Your Health Insurance Marketplace 101 Guide To Open Enrollment
It’s that time of year again… Time for open enrollment. From November 1 through December 15 everyone will have the opportunity to sign up for a healthcare plan from the Health Insurance Marketplace (aka Obamacare). No need for a special enrollment period or qualifying event. So, if you’re self-employed and need a healthcare plan (which you do btw), now is the time to register and get yourself covered.
New to navigating the Marketplace? Here’s your 101 guide to healthcare vocabulary and a step-by-step breakdown to help you choose the best plan for you and your family in 2019.
I. Health Insurance Marketplace Vocabulary 101
Before you can choose the right plan for you and your family, it’s important to understand the terms used throughout the Marketplace. Let’s start with basic healthcare vocabulary.
PPO vs. HMO vs. EPO - Major Differences
Depending on where you live, your area may have all of these options available or may only have one or two to choose from. In my professional opinion, PPO plans are preferable, followed by HMOs and EPOs.
PPO: Preferred Provider Organization
Less restrictive with the physicians that will take the coverage.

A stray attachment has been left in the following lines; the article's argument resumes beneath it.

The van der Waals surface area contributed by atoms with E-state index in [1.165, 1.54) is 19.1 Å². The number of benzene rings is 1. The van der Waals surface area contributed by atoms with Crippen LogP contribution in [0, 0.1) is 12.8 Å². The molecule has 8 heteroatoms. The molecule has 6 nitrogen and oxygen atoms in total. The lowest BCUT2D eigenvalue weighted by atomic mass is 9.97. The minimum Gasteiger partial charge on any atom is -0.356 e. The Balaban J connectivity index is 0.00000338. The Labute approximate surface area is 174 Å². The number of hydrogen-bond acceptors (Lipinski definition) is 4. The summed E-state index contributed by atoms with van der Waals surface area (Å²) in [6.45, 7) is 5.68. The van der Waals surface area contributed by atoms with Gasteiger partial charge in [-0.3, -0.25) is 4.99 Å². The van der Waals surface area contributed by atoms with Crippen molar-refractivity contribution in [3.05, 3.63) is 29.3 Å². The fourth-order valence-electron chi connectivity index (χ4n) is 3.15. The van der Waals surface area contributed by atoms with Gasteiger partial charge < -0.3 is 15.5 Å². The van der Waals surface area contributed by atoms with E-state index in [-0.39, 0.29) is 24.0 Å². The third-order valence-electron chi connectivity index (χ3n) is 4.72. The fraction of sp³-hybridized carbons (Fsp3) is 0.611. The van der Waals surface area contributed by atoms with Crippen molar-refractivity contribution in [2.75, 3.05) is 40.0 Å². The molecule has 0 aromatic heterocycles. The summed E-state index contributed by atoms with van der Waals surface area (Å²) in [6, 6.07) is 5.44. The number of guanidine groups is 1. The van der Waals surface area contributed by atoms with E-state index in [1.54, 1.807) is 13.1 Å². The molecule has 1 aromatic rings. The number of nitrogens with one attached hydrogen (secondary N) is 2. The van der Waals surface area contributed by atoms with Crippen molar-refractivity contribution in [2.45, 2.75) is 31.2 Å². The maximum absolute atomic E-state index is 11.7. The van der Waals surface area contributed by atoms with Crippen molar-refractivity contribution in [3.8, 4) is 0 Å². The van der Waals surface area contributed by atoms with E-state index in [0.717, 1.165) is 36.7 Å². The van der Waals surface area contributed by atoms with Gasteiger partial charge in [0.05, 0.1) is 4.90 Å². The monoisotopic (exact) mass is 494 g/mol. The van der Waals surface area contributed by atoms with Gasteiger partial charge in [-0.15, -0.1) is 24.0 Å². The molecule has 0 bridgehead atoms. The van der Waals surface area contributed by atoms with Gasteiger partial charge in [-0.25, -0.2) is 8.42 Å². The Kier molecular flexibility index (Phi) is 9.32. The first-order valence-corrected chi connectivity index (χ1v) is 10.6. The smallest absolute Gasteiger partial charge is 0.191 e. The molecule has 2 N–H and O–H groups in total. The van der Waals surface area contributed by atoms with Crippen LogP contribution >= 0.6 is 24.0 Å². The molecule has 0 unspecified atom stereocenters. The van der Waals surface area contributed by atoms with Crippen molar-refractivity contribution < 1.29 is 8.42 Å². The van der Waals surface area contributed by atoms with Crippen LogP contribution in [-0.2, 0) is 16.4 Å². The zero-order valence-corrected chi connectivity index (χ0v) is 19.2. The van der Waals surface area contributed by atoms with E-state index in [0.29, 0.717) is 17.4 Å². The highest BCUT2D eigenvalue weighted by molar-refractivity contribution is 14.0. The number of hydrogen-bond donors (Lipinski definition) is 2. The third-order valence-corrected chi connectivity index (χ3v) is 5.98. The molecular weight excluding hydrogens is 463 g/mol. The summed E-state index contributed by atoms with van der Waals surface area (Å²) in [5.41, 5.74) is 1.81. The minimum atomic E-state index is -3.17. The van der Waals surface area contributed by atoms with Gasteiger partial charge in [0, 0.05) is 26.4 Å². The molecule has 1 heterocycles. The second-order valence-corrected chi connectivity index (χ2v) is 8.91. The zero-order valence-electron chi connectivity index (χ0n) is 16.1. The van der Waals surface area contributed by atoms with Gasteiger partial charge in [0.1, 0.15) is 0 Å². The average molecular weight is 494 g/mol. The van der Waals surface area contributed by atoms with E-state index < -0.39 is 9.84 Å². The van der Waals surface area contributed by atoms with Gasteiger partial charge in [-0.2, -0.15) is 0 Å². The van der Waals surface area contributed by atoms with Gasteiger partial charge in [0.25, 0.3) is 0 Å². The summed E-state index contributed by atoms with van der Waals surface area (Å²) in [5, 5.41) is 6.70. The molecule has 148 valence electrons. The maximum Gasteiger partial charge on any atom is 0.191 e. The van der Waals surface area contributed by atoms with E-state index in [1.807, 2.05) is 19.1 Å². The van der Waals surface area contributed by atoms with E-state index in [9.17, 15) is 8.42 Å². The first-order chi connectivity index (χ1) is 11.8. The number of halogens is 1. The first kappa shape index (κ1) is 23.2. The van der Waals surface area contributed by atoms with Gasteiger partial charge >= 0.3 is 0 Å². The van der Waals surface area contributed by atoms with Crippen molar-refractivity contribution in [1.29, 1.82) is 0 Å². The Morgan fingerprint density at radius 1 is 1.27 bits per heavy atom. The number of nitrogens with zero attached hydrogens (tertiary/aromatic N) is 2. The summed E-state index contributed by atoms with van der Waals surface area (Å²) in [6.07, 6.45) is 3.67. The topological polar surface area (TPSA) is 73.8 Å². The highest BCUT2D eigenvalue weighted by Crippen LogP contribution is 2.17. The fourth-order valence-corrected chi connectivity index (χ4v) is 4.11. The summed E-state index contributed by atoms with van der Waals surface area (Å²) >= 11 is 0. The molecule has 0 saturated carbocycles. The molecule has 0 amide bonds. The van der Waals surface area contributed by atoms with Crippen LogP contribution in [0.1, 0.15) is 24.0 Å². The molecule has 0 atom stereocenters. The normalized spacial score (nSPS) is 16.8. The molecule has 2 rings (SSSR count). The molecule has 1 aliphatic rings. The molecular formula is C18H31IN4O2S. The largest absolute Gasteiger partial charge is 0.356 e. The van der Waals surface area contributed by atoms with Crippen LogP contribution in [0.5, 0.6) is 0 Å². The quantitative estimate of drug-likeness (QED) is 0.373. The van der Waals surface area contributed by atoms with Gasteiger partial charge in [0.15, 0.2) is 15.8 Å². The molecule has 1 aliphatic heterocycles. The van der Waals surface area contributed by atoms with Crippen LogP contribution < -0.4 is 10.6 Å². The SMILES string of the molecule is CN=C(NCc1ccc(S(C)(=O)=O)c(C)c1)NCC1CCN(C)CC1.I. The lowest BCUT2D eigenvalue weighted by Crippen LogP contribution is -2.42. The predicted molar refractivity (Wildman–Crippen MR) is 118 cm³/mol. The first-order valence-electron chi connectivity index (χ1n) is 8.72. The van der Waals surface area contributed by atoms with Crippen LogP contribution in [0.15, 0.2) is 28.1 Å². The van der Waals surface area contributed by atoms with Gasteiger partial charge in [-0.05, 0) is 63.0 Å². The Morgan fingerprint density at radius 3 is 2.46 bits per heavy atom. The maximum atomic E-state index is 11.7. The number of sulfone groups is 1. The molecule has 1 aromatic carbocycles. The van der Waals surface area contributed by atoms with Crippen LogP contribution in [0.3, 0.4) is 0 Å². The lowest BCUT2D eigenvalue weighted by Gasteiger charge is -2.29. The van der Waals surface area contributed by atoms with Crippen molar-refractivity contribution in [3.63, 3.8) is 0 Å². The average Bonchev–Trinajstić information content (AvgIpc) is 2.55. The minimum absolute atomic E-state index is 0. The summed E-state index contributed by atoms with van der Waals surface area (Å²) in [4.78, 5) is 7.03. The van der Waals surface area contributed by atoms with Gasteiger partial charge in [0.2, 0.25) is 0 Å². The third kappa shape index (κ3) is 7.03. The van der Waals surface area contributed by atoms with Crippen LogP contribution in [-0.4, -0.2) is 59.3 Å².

Do not have to see a primary care physician to get a referral to a specialist
Typically higher premium costs
HMO: Health Maintenance Organization
Gives you access to particular physicians within its network. The physicians you have access to are often assigned to you based off of your zip code.
You will need to see a primary care physician to get a referral to see a specialist.
Lower premiums in comparison to PPO plans.
NO out of network coverage.
EPO: Exclusive Provider Organization
Overall, EPOs are very similar to an HMOs with slightly lower premiums and are a bit more restrictive on the doctors that will take the coverage.
Premiums, Deductibles, copays… Oh, my!
Your monthly payment
The amount of money you will have to pay out of pocket on top of the monthly premium before coverage will kick in and cover your costs.
Predetermined costs on certain things like doctor visits, specialist visits, prescription fills and ER visits. If the plan does not offer copays you will be required to pay for the total price of the visit every time you go to the doctor until you meet the deductible amount.
Typically if you opt for a lower premium payment, you will have a higher deductible and higher copay (if any). The lowest premium plans usually do not off any coverage until the entire deductible is met. On the other hand, if you can muster out a higher monthly premium payment, you will get a lower deductible and have preset copays that are lower in cost as well.
Medal levels: Bronze, Silver, Gold and Platinum
For the most part, the level you choose will determine the cost of the monthly premium in comparison to the size of the deductible and the cost of copays (if copays are offered).
Bronze level plans will have the lowest premiums and Platinum will have the highest.
Other words to know
The percentage of service costs you will have to pay after you have met your deductible. Usually set up as 80/20 or 70/30 where you would pay the lesser percentage and the insurance would pay the higher.
Max Out of Pocket
It is the maximum amount you will have to pay for covered service in a year. All plans will have this number associated with them.